My newborn son, who had never fallen asleep during daylight hours, drifted off just as I pulled up. Once inside, I marveled through my sleep-deprived haze at how the other moms not only managed to arrive on time but did so showered and in spit-up-free outfits. "Welcome to playgroup," I heard someone say. In response I tried to be polite and not burst into tears.
When a neighborhood friend invited me to join her already-in-progress community group, she billed it as a regular outing and a way to meet other moms -- both of which I thought I wanted. So with hopes of commiseration and camaraderie over sleepless nights, exploding diapers, and extra postpartum pounds, I gave it a try. But instead of bonding over the fog of new motherhood, I found myself feeling more insecure and isolated. Looking around the room, I quickly noticed that all of the other moms had babies a few months older than mine. Some even had kids old enough to crawl and eat Cheerios. And all appeared to have successfully scaled the new motherhood mountain. I, on the other hand, could barely find base camp. Although the moms were perfectly nice, I clearly was at a different place, and the group's focus reflected that.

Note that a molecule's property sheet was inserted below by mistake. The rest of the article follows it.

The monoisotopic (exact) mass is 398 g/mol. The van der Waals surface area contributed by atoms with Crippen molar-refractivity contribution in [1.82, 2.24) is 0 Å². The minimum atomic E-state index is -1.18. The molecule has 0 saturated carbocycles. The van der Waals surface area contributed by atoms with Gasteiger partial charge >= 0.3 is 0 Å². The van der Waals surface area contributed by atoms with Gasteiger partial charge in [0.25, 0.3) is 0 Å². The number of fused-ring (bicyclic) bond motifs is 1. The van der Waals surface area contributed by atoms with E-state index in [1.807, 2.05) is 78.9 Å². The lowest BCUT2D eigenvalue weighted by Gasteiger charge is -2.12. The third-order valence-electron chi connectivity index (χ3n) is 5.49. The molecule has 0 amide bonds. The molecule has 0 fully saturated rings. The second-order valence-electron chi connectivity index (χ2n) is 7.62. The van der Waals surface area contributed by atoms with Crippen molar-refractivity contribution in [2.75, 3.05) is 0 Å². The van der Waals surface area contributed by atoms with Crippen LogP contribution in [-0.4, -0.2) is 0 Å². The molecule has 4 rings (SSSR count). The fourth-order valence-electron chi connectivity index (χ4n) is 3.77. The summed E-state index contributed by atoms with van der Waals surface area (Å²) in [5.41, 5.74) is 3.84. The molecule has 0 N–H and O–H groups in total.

The following week, I decided to give it another try. But it just wasn't clicking. Only after weeks of forcing myself to attend did I make the break. I nervously told my friend it was too hard to get there with my son falling asleep before every meeting. She didn't seem to mind at all. (In fact, she left the group a few months later when her maternity leave ended.) When the next Tuesday morning rolled around, I was so happy to not be going. The more I talked to other women, the more I discovered I wasn't alone. As much as joining playgroups is a rite of passage, leaving them is almost as universal. But even when leaving is the clear choice, it's still hard to call it quits. Like so much else in life, when it comes to playgroups, breaking up can be hard to do. Here are five common playgroup pitfalls along with advice on how to prevent them from happening in the first place.